As for the stouts, they’re hit or miss for me. But when they are on, they are going to provide a syrupy mouthfeel, and a combo of adjunct and barrel that work together in boozy harmony. I can’t say that’s the case for Ice Cream Social, as I haven’t had it, but I expect it to be great and gone quickly. Ice Cream Social is a barrel-aged stout with strawberry, vanilla, cocoa, and marshmallow. Yes, it is supposed to mimic Neapolitan ice cream.

Blackstack

Probably the brewery that deserves even more praise for its hazy beers, Blackstack is bringing its flagship hazy IPA. The twist? It’s been triple dry hopped with sabro and galaxy. Expect yummy fruit salad, melon, and peach.

The brewery has also been getting rave reviews on its thick, fruited, sour beers. Mixed Metaphors, a Popsicle style Berliner with blackberry, passion fruit, pineapple, pomegranate, pink guava, and milk sugar ought to be as delicious as past concoctions.

Other notes (because I’m tired of typing)

Olvalde Brewing makes some interesting and different beers (and I don’t mean they just throw an adjunct in and call it a day, but will make an amazing sour lager).

Une Année makes great sours and hazy. They’re bringing a sour beer and a stout, but the stout should also be top-tier.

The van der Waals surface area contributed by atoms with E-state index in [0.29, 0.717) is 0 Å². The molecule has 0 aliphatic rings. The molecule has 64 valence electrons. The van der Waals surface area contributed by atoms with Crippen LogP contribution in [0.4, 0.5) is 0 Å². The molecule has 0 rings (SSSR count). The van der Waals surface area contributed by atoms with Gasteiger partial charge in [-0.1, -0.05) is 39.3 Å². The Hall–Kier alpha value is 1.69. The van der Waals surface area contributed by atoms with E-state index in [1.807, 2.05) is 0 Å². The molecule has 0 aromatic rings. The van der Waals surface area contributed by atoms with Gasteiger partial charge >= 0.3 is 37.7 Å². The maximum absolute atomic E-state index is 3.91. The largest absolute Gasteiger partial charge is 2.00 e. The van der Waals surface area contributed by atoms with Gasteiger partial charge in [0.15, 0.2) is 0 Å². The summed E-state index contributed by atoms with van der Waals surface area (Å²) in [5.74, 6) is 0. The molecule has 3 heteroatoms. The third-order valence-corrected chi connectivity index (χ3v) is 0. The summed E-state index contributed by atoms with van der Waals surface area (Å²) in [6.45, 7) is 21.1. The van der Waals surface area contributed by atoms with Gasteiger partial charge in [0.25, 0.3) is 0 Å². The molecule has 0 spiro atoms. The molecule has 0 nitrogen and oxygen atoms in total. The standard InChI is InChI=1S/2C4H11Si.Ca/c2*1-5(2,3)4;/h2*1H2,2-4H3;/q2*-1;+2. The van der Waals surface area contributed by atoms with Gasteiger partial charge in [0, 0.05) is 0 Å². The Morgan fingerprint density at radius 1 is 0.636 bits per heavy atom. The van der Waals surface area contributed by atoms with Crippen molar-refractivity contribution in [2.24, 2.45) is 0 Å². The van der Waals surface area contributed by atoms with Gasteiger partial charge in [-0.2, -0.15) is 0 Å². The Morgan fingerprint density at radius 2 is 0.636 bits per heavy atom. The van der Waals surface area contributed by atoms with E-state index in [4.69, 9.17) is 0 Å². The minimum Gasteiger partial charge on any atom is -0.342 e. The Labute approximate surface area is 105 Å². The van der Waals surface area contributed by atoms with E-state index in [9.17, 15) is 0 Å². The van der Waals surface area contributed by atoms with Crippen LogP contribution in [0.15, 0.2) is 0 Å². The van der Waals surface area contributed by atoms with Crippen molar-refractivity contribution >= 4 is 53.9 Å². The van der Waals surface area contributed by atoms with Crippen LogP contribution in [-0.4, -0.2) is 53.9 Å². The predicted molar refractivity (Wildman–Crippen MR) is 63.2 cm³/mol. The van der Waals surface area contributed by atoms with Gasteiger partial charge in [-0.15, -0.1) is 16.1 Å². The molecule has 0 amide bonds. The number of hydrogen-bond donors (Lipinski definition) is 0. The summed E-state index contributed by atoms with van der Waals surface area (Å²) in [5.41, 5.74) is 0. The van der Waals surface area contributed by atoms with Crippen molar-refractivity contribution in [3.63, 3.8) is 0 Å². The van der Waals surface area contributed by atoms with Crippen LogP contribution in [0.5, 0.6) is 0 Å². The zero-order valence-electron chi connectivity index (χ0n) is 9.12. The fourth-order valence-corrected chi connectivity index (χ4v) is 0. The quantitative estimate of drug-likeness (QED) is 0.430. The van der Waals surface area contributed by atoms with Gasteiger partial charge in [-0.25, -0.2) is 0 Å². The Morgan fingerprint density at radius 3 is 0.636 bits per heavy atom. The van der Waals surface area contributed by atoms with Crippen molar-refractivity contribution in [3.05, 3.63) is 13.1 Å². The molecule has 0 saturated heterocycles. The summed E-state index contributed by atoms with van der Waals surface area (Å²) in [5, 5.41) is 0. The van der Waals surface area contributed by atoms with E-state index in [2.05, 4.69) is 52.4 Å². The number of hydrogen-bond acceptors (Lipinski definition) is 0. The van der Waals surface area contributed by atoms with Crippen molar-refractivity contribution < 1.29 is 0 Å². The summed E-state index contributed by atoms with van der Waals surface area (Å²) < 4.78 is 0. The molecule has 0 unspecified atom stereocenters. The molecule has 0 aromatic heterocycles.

Keepsake is the place to go for wild (get it, because they make Wild?!) cider outside the norms of cider.

Jackie O’s Bourbon Oil of Aphrodite is a must-try beer.

Surly Chroma Key is pleasantly surprising with its blueberry and basil combo. I seem to be the only one who loves it. They’ll also have Pancake Party, which has been making the fest rounds. It has a lot of maple from what I hear.

Fair State’s Time Debt is one of my favorite dark sours. It has a Cherrywood smoke, vanilla, and bitter cocoa aroma and flavor, but the flavor also has some blackberry jam and a berry-tart finish.

Bent Paddle Double Shot Double Black is a great barrel-aged stout.

Steel Toe Before the Dawn is underrated. They call it a black barleywine, but it’s essentially a barrel-aged stout that rested in rye whiskey barrels. It has a heavy roasted flavor, big rye note, and a nicely sweet, subtly woody, and boozy finish. A perfect beer for me in 2016.

Finnegans has some new beer that sounds good at the fest. Biere De Mars, a beer aged in blackberry whiskey barrels sounds very tasty.

Modist is always interesting, hitting that point home with its foeder-fermented Italian style pilsner.

LTS has two barrel-aged beers. Another local brewery, LTS makes some good beers, and the dark sour aged in bourbon barrels and golden strong aged in tequila barrels should not be missed.

Funk Factory is well known for good reason – the sours rock (seriously; seek out The Last Four Winters in Wisconsin). They have two beers coming, with Draft Frampaars sounding very interesting thanks to its use of spent purple raspberries.

Off Color Dino S’mores is a fun beer.

Drekker will have Slang Du Jour, its first release in the new Sour à la Mode series at the fest. If you don’t know them, they are a much-loved brewery.

And finally, August Schell makes seriously good sours. Not enough people drink them. Don’t make that mistake.